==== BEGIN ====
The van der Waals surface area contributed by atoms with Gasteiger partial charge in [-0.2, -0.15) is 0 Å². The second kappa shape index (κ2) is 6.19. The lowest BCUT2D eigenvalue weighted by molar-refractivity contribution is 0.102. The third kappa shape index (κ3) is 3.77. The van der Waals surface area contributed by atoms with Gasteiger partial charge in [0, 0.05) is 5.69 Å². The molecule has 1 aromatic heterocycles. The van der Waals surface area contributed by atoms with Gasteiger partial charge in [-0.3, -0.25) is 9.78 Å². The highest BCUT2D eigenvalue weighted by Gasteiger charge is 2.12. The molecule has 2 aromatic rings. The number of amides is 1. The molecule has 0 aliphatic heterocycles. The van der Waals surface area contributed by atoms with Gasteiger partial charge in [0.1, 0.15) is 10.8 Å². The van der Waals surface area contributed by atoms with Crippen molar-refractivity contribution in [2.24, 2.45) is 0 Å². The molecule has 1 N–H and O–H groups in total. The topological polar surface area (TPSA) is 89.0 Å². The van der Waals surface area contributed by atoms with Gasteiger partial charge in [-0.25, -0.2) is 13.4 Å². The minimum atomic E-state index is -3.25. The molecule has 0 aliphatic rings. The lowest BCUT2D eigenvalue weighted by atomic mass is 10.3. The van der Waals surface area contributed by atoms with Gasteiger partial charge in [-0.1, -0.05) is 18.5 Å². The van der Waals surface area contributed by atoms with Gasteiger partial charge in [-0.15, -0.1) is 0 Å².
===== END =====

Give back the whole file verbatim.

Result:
The van der Waals surface area contributed by atoms with Gasteiger partial charge in [-0.2, -0.15) is 0 Å². The second kappa shape index (κ2) is 6.19. The lowest BCUT2D eigenvalue weighted by molar-refractivity contribution is 0.102. The third kappa shape index (κ3) is 3.77. The van der Waals surface area contributed by atoms with Gasteiger partial charge in [0, 0.05) is 5.69 Å². The molecule has 1 aromatic heterocycles. The van der Waals surface area contributed by atoms with Gasteiger partial charge in [-0.3, -0.25) is 9.78 Å². The highest BCUT2D eigenvalue weighted by Gasteiger charge is 2.12. The molecule has 2 aromatic rings. The number of amides is 1. The molecule has 0 aliphatic heterocycles. The van der Waals surface area contributed by atoms with Gasteiger partial charge in [0.1, 0.15) is 10.8 Å². The van der Waals surface area contributed by atoms with Crippen molar-refractivity contribution in [2.24, 2.45) is 0 Å². The molecule has 1 N–H and O–H groups in total. The topological polar surface area (TPSA) is 89.0 Å². The van der Waals surface area contributed by atoms with Gasteiger partial charge in [-0.25, -0.2) is 13.4 Å². The minimum atomic E-state index is -3.25. The molecule has 0 aliphatic rings. The lowest BCUT2D eigenvalue weighted by atomic mass is 10.3. The van der Waals surface area contributed by atoms with Gasteiger partial charge in [-0.1, -0.05) is 18.5 Å². The van der Waals surface area contributed by atoms with Gasteiger partial charge in [-0.15, -0.1) is 0 Å².